- No algae, cellulosic or advanced biofuel process appears to be a clear candidate for near-term commercialization. Although some processes have been operated at commercial scale, none have shown the technical maturity or economic viability to secure the capital needed for large-scale commercialization.
- Bioproducts or high-value advanced biofuels, like bio-jet fuel, are likely to be commercialized more quickly. These products can demand a premium price in the marketplace and lower production volumes require less startup capital.
Toyota continues to closely monitor and evaluate technical development and scale up of a range of biofuel technologies and processes.
Toyota is investing in a number of advanced vehicle technologies in order to have the right products commercially available to consumers when the most promising alternative fuels and infrastructure are in place. We are following through with our plan to roll-out conventional hybrids across our entire lineup, as well as plug-in hybrids, battery electric vehicles, and fuel cell hybrid vehicles. Our strategy addresses the key issue of range associated with new energy sources for advanced vehicle technologies (please see Figure H), including research and development of improved battery technologies for these vehicles.
In FY2010, we continued to address a number of challenges associated with full-scale commercialization of advanced vehicles, working with government agencies and other partners. (Target 2.2) We hope to address some of these challenges through our demonstration programs in North America for plug-in hybrids and fuel cell hybrid vehicles. These programs are intended to educate the public, gather real world consumer feedback, and stimulate the development of infrastructure to support deployment of our advanced vehicles. (Target 3.1)
The following sections describe Toyota's progress with conventional hybrids and advanced vehicle technologies.
Conventional Hybrid Vehicles
In 1997 we introduced the global market to Prius, the world's first mass-produced gasoline-electric hybrid powertrain vehicle. Since then, we have viewed conventional hybrids as our core powertrain technology, and the cornerstone of our efforts to improve the efficiency of vehicles that use gasoline as an energy source. Equally important, Toyota sees hybrid technology as a stepping stone to minimizing the environmental impacts, particularly the emissions of greenhouse gases, from gasoline-powered vehicles. Ultimately, we believe hybrid technology will be the foundation of future powertrains that can utilize a wide variety of energy sources and fuels, including hydrogen, biofuels, natural gas and electricity.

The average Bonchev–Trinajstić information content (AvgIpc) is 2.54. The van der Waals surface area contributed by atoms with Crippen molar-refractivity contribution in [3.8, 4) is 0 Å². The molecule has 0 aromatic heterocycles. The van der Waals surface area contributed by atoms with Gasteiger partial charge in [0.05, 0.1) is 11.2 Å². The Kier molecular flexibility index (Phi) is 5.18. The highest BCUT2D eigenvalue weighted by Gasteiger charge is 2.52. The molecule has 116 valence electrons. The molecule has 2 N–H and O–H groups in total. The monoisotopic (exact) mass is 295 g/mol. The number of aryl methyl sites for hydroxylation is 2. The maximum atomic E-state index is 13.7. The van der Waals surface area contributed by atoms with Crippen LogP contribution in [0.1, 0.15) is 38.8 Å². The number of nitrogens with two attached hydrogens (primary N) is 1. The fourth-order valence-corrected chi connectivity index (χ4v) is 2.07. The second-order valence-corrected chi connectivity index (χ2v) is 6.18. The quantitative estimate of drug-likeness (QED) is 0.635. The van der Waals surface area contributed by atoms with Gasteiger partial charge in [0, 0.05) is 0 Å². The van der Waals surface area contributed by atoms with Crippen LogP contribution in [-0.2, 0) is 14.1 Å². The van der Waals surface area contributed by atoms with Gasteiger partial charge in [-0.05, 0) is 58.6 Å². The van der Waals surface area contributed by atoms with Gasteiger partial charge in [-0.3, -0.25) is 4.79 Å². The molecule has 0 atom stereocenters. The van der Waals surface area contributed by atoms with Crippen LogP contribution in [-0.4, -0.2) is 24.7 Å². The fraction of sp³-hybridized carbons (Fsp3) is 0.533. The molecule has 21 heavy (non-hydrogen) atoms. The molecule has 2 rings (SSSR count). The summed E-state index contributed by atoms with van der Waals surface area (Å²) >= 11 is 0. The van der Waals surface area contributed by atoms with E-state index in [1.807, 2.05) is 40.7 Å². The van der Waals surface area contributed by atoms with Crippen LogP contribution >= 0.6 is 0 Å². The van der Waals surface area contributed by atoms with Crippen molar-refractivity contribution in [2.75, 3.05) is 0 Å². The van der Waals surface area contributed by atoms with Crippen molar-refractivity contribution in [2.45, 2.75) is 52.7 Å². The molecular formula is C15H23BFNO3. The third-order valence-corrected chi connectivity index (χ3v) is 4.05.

Toyota and Lexus offer a total of seven gasoline-electric hybrid vehicles in the North America market for model year 2011: the third generation Prius, Camry Hybrid, Highlander Hybrid, RX 450h, GS 450h, HS 250h and the LS 600hL. The Prius continued to be North America's most fuel efficient midsize vehicle for model year 2010. Toyota hopes to achieve sales of one million hybrids a year as early as possible in the 2010s and to adopt hybrid technology on all of our models as soon as feasible in the 2020s. As of September 2010, we have sold nearly 2.8 million hybrids worldwide since the first Prius was introduced 13 years ago. In calendar year 2009, Toyota sold a combined 195,545 Toyota and Lexus gas-electric hybrids in the U.S. alone.
The current Prius hybrid system was launched with the main objective of improving power performance and fuel economy while maintaining hybrid system size and weight. This was achieved by increasing engine power and motor operation voltage from 288 to 500 volts. The third generation Prius, launched in 2009, had 90 percent of its components redesigned. The engine power and electric motor power have been increased significantly, and changes in the cooling system for the battery pack have increased its useable energy. The features of the model year 2010 Prius produced a 10 percent improvement in fuel economy, raising the new U.S. EPA label for combined city/highway to 50 mpg. It also has a U.S. EPA emissions rating of AT-PZEV/Federal Tier 2 Bin 3. Increasing fuel economy — and its inverse relationship to the amount of greenhouse gases emitted — is the key environmental benefit of improvements to the Prius over time.